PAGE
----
The opening scene was—for me, always is—the hardest scene to write. There are very good reasons why so many writing workshops focus exclusively on the creation of a story’s first pages. It seems to me that any given story has only a possible couple of perfect beginnings for that particular tale, that there’s a tighter range of story-telling options at the beginning than during the course of the story, like a two-lane entrance onto a six-lane highway. At the start, the writer should offer the reader an exquisite balance of voice and flavors and pace. We must ease the reader into the story while grasping and keeping their attention because there are too many distractions vying for reader’s attention these days. This is a highly technical type of seduction at play, at least from the writer’s perspective, I believe. I don’t know if other authors would agree with me but that is how I see it.

Does one of the main characters hold a special place in your heart? If so, why?

That’s a tough question because Horatio, Margrete, and Lanier each hold a special place in my heart. I know them inside and out, and l love each for their own merits and human failings, and how they struggle to assert or regain their honor. I would have to say, though, that I worried most for Lanier because if he cannot find hope, he is doomed. As tough a man as he is, he is most fragile. I remember…I once read aloud an in-progress draft to my mother, cover to cover, and while I read a certain section regarding Lanier, I wept.

When did you know you wanted to be a writer?

Well…love of reading came first. I devoured each of the 56 volumes in the Nancy Drew mystery series. I read all of Roald Dahl’s and Judy Blume’s children’s books, and the entire Chronicles of Narnia, and more. At the same time, English and composition were the school subjects that came most easily for me, and creative writing was my therapeutic, creative outlet. I also read history books from an early age onward and learned from beloved teachers how to see history through literature and vice-versa. And so, my desire to write a fun and substantive debut historical novel based in literature felt as natural to me as breathing.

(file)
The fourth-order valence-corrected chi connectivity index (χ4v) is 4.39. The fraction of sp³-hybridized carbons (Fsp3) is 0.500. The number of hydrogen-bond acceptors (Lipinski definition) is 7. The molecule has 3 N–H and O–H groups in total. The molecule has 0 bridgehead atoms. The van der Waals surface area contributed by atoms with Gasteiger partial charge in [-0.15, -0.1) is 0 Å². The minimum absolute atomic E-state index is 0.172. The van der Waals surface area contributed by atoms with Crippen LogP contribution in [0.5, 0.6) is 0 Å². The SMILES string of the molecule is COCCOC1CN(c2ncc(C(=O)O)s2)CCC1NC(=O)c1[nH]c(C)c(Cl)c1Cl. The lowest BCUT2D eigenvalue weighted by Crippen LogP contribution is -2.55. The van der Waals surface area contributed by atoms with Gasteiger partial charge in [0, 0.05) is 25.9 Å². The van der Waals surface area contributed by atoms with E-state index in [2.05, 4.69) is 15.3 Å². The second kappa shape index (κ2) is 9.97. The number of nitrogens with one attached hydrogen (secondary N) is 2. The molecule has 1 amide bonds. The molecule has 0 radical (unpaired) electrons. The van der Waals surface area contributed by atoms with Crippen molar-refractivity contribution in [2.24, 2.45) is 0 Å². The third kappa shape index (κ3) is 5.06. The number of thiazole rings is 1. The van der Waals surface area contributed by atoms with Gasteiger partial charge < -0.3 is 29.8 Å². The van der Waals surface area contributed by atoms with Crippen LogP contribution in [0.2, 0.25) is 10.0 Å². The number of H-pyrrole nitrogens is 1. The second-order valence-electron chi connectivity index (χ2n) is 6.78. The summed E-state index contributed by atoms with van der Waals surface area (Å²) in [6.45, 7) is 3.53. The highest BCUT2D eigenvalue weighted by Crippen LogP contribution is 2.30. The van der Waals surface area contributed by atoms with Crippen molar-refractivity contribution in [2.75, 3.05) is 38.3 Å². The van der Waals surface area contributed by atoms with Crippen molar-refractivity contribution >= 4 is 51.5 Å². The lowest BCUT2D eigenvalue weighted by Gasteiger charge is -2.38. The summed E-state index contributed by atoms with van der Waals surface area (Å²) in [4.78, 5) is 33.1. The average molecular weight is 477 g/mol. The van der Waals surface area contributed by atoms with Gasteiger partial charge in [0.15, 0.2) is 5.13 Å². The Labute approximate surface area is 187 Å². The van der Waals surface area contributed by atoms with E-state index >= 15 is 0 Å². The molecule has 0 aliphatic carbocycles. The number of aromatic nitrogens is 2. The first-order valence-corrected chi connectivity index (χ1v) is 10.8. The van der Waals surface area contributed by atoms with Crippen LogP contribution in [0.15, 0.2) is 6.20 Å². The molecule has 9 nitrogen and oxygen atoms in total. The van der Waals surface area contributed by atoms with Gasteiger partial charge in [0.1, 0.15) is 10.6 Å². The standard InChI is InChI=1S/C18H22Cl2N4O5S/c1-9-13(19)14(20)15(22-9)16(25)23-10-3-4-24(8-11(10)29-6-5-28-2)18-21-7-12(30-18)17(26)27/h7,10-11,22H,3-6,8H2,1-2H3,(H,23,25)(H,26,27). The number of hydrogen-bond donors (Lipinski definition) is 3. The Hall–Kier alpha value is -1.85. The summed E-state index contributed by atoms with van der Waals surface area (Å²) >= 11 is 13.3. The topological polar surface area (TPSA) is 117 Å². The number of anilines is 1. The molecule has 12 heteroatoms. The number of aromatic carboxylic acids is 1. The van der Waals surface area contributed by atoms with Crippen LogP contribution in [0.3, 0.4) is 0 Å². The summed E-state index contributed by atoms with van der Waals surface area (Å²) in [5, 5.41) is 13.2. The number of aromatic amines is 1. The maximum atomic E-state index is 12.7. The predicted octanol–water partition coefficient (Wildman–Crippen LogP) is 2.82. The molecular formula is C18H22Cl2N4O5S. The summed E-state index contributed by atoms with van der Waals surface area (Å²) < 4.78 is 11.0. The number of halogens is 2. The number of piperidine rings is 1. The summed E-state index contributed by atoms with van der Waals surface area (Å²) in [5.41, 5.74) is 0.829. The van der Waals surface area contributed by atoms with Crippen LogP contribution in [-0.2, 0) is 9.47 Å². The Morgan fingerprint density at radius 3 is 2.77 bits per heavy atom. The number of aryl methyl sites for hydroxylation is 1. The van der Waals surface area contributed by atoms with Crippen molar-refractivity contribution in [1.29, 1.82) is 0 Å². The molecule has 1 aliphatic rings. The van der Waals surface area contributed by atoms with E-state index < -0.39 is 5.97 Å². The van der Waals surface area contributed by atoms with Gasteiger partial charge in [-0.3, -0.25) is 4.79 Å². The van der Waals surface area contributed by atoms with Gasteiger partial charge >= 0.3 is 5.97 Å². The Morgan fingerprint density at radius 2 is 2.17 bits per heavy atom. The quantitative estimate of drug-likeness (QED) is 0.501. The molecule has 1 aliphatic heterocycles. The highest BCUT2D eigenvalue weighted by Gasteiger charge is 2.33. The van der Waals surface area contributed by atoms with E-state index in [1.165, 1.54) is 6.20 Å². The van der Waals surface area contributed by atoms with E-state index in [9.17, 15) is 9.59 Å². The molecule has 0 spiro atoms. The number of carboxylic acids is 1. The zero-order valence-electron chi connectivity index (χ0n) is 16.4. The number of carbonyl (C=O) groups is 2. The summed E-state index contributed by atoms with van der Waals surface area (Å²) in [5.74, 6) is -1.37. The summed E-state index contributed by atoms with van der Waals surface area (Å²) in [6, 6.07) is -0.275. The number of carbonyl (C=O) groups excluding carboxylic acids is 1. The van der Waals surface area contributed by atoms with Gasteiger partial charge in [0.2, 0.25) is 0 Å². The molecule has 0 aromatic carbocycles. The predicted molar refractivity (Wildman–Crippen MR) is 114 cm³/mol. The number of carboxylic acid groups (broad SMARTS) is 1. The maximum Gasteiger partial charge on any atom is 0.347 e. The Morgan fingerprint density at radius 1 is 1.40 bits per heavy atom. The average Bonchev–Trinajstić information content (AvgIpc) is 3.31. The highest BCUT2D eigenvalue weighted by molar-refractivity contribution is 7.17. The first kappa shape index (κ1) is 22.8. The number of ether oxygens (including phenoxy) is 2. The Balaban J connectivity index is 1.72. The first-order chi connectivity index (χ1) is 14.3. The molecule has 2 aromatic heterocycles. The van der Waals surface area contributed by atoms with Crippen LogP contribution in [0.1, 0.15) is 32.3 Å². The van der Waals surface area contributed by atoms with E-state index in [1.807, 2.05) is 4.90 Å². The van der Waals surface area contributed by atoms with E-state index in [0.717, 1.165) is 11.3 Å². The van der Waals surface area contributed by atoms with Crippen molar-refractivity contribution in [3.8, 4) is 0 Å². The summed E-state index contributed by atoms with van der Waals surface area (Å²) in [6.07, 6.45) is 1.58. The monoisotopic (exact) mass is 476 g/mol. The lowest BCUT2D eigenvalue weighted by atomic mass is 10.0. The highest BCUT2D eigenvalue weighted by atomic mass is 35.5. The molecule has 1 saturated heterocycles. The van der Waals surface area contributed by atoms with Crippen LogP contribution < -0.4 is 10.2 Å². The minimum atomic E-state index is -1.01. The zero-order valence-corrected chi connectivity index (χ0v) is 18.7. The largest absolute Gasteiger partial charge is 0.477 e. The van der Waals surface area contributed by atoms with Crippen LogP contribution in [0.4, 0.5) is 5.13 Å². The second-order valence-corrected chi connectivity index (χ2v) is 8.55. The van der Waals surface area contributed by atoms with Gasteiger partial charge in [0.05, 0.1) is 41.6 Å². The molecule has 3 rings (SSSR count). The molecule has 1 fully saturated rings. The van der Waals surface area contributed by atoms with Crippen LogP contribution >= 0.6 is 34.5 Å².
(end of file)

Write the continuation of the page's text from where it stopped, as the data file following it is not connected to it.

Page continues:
What does your daily writing routine look like?

I’m a slow writer, and I’m a slow reader as well because I think about what I’m reading and wonder at it. I envy those writers who can dash-off five or ten pages within a couple of hours every day before the sun rises.

I plan the structure of my scenes before I write. That helps me to reach a particular destination, by that I mean a combination of character development, plot, setting and pace, at the end of each chapter. My plan leaves plenty of room for inspiration and the muses to tease my imagination while I write.

Weekends are my productive writing days. Those mornings, 7:00-ish, I begin to write—only after I feed my beloved elderly cat, Jam, and he is pleased that all is well with the world. However, sometimes the howling doesn’t stop until Ed joins us mid-morning. With or without Jam’s Rules, onward I write, following my story plan to reach my intended stopping point for the day. If I haven’t made it as far as I had hoped, I don’t beat myself up.

At my next opportunity, I keep on keepin’ on.

What has been your greatest challenge as a writer? Have you been able to overcome it?

My greatest challenge has been to weed-out the extraneous ideas that I adore, especially if they came from painstaking research or some matter that I have trouble letting go. “Murder your darlings,” Hemingway famously wrote: that has been helpful advice. When I pay close attention to story development and stick close to the tension within the scene, it’s easier for me to see what half-baked (or even baked, cooled and decorated) elements should be honored and then set aside.

Who are your writing inspirations?

I’m inspired by writers whose works have stood the test of time, whose detailed settings and complex characters show individuals taking personal responsibility and proving their integrity. Melville, Mark Twain, Faulkner, Ellison, and Morrison especially come to mind. I re-read Moby Dick last year.

What was the first historical novel you read?

A Tale of Two Cities by Charles Dickens.

What is the last historical novel you read?

I’m currently reading Carrying Independence by Karen Chase.

What are three things people may not know about you?